Crucial Types of Contract Contingencies For Home Buyers

How to release a contract contingency

Types of contract contingencies for home buying
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Contract contingencies were called a somewhat derogatory term during the 1970s. Back in the old days, when Barry Manilow was cool -- OK, he was never cool, I just made that up -- but a long time ago, agents used to call contract contingencies "weasel clauses." That's because a contract contingency would let buyers weasel or slip out of a contract. That is, to cancel a contract without penalty, meaning buyers would get back an earnest money deposit upon cancellation. That's the benefit of contract contingencies, no risk to the buyer.

The types of contract contingencies vary from state to state. Your state might make a big deal out of a septic inspection, for example, because it could cost many thousands of dollars to replace a faulty septic system. But many contingencies are common to every state. For clarity, and because many states follow California law, below are types of contingencies you can expect in California, which may vary from the southern portion of the state to northern:

Common Purchase Contract Contingencies for Home Buyers

  • Appraisal.
    Buyers who obtain a loan will be required by the lender to pay for an appraisal to substantiate the purchase price. Sometimes, a low appraisal is received. Standard C.A.R. contracts call for an appraisal contingency within a certain time frame when financing is incorporated.
  • Loan Contingency.
    Even though a buyer may hold a loan preapproval letter, further investigations concerning the property or the borrower could result in a loan denial. Some loan contingencies run all the way to closings, and other types might exist for a few weeks.
  • Home Inspection.
    Buyers have the right to hire a home inspector and conduct a complete inspection of the home. If buyers issue a Request for Repair, the seller must receive a copy of the home inspection, and in some cases, the seller is entitled to the home inspection regardless. A home inspection contingency is usually satisfied and released early-on in the purchase contract.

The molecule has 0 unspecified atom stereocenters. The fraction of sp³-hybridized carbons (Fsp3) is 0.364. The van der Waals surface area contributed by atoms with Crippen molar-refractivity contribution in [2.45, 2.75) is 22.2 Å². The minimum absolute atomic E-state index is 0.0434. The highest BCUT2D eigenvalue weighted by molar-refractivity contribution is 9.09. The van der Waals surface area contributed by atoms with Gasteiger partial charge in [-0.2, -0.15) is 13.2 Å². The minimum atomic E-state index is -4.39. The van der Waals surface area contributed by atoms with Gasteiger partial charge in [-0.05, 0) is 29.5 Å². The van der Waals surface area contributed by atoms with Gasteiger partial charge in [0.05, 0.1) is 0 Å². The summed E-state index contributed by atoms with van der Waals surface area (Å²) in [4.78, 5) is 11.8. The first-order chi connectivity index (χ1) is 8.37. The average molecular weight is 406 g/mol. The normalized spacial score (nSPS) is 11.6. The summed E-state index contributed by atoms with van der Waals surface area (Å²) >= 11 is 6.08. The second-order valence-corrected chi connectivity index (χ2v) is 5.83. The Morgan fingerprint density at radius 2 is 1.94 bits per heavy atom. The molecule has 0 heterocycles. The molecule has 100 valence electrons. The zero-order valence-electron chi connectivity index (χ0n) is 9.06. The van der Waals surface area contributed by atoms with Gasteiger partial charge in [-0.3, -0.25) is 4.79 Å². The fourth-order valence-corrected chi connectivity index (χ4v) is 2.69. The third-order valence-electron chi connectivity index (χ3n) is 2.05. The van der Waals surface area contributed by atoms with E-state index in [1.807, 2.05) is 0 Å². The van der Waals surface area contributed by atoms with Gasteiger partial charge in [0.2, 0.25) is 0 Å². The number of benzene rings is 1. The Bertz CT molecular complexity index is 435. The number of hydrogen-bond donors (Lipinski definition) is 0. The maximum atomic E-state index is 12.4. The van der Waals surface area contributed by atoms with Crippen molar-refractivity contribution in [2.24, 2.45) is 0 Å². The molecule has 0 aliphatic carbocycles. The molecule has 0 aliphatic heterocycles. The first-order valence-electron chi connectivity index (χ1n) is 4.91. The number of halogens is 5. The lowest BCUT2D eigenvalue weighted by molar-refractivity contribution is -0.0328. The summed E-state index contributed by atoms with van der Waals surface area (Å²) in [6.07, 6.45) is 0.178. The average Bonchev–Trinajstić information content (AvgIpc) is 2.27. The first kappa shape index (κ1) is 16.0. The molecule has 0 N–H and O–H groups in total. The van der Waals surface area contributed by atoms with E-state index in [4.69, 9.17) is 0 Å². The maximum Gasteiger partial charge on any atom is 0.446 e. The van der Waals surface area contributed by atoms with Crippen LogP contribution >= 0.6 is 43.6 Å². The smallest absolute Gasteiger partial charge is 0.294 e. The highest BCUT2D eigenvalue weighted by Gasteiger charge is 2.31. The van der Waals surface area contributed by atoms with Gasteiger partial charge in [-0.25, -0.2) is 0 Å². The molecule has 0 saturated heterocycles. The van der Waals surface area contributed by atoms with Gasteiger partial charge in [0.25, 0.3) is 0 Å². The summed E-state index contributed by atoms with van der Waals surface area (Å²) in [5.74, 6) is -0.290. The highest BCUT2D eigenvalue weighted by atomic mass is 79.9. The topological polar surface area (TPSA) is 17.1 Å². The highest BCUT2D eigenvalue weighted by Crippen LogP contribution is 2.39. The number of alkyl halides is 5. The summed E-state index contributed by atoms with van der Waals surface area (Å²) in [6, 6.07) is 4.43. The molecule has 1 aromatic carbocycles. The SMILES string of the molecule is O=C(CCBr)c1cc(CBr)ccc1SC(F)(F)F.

• Lead-based Paint.
    Federal laws give all buyers 10 days to inspect for lead-based paint. Many homes built before 1978 contain lead-based paint. You would be astonished at how many buyers do not care about lead-based paint inspections.
  • Wood Destroying Pest Inspection.
    The contract should specify who will pay for the pest inspection and whether outbuildings or garages are covered during the inspection. If pests or dry rot conditions are noted, there could be an additional expense to negotiate.
  • Roof Inspection.
    Many home inspectors will not walk on a roof due to possibility of damage and/or liability if the roof is damaged. Some buyers hire a roofing company to conduct a roof inspection. It is generally not a good idea to hire a company that stands to profit by installing a new roof to do an inspection.
  • Sewer Inspection.
    Sewers can get clogged from tree roots or deteriorate over time. Plumbing companies can insert a camera into the sewer line to check for damage during a sewer inspection. This is an expensive repair to learn about after you buy the home than before.
  • Radon, Mold or Asbestos Inspections.
    Depending on a visual inspection, sometimes home inspectors will call for additional inspections by licensed entities to check for special situations such as radon gas, mold or asbestos. Remediation or removal of these defects is generally expensive.
  • Early Occupancy Agreements.
    Contracts can be contingent upon the buyer and seller entering into a written agreement that allows the buyer to rent the property prior to the close of escrow. This is known as early buyer possession. It is common in many areas for the seller to stay a few days after closing.


  • Private Well Inspections.
    If the home is not connected to city water -- on a private well, buyers may want assurance that the water is potable and meets acceptable health standards. A well inspection can also deliver stats on how fast the water can be brought to the surface. If the well does not pass inspections, it is not unreasonable to ask the seller to remedy the situation.
  • Preliminary Title Report.
    Title investigations will disclose easements, CC&Rs, and monetary liens of record, including the ability of the seller to transfer clean title the buyer. If you can, always order a title policy. You might discover an easement falls on the property line right where you want to build a fence or put in a pool, and that could be grounds for cancellation of a contract.
  • Homeowner Association Documents.
    Buyers should obtain for approval a copy of all homeowner association documents, including meeting minutes, if applicable. Pay special attention to the HOA reserves. A deficiency in the reserves could be a red flag that the HOA is in financial trouble or the HOA dues might be in line for a steep increase.
  • Seller Statutory Disclosures.
    Sellers are required in CA to disclose all known material facts, including preparing and delivering a Transfer Disclosure Statement (TDS), Natural Hazard Disclosure Statement, special taxes, and statutory supplemental and/or questionnaire. This paperwork is part of the buyer's inspection contingency.
  • Contingent on Selling Existing Home
    Buyers who have an existing home might want to buy before selling and make the contract contingent on selling their home. Sellers who accept contingent offers like this often give the buyer a certain number of days to perform. If the buyer cannot perform, the seller retains the option to cancel the contract. Concurrent closings can be tricky but not impossible in the right hands.